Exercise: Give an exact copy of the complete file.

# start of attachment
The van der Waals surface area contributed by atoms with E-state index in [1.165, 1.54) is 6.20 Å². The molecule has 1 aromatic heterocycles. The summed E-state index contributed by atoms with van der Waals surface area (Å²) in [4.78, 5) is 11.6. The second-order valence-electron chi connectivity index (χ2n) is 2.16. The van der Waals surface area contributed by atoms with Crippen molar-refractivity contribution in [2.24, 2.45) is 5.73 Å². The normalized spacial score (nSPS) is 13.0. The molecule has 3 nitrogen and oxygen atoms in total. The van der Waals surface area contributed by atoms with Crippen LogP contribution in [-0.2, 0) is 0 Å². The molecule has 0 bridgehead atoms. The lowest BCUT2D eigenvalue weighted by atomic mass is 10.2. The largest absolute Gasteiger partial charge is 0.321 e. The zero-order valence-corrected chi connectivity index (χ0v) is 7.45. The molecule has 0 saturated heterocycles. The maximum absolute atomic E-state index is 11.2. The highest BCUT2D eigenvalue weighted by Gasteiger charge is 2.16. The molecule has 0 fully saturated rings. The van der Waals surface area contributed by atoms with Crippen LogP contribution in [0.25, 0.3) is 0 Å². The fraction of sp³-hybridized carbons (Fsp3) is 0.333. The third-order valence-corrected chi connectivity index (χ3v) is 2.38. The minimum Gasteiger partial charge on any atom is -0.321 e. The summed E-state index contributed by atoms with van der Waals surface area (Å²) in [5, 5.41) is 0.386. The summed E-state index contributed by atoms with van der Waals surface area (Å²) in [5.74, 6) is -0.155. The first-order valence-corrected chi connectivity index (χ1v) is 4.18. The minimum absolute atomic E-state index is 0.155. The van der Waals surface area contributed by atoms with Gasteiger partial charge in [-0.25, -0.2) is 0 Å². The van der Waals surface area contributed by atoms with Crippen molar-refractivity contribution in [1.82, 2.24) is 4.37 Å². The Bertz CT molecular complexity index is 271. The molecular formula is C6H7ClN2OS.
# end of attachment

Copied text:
The van der Waals surface area contributed by atoms with E-state index in [1.165, 1.54) is 6.20 Å². The molecule has 1 aromatic heterocycles. The summed E-state index contributed by atoms with van der Waals surface area (Å²) in [4.78, 5) is 11.6. The second-order valence-electron chi connectivity index (χ2n) is 2.16. The van der Waals surface area contributed by atoms with Crippen molar-refractivity contribution in [2.24, 2.45) is 5.73 Å². The normalized spacial score (nSPS) is 13.0. The molecule has 3 nitrogen and oxygen atoms in total. The van der Waals surface area contributed by atoms with Crippen LogP contribution in [-0.2, 0) is 0 Å². The molecule has 0 bridgehead atoms. The lowest BCUT2D eigenvalue weighted by atomic mass is 10.2. The largest absolute Gasteiger partial charge is 0.321 e. The zero-order valence-corrected chi connectivity index (χ0v) is 7.45. The molecule has 0 saturated heterocycles. The maximum absolute atomic E-state index is 11.2. The highest BCUT2D eigenvalue weighted by Gasteiger charge is 2.16. The molecule has 0 fully saturated rings. The van der Waals surface area contributed by atoms with Crippen LogP contribution in [0.25, 0.3) is 0 Å². The fraction of sp³-hybridized carbons (Fsp3) is 0.333. The third-order valence-corrected chi connectivity index (χ3v) is 2.38. The minimum Gasteiger partial charge on any atom is -0.321 e. The summed E-state index contributed by atoms with van der Waals surface area (Å²) in [5, 5.41) is 0.386. The summed E-state index contributed by atoms with van der Waals surface area (Å²) in [5.74, 6) is -0.155. The first-order valence-corrected chi connectivity index (χ1v) is 4.18. The minimum absolute atomic E-state index is 0.155. The van der Waals surface area contributed by atoms with Gasteiger partial charge in [-0.25, -0.2) is 0 Å². The van der Waals surface area contributed by atoms with Crippen molar-refractivity contribution in [1.82, 2.24) is 4.37 Å². The Bertz CT molecular complexity index is 271. The molecular formula is C6H7ClN2OS.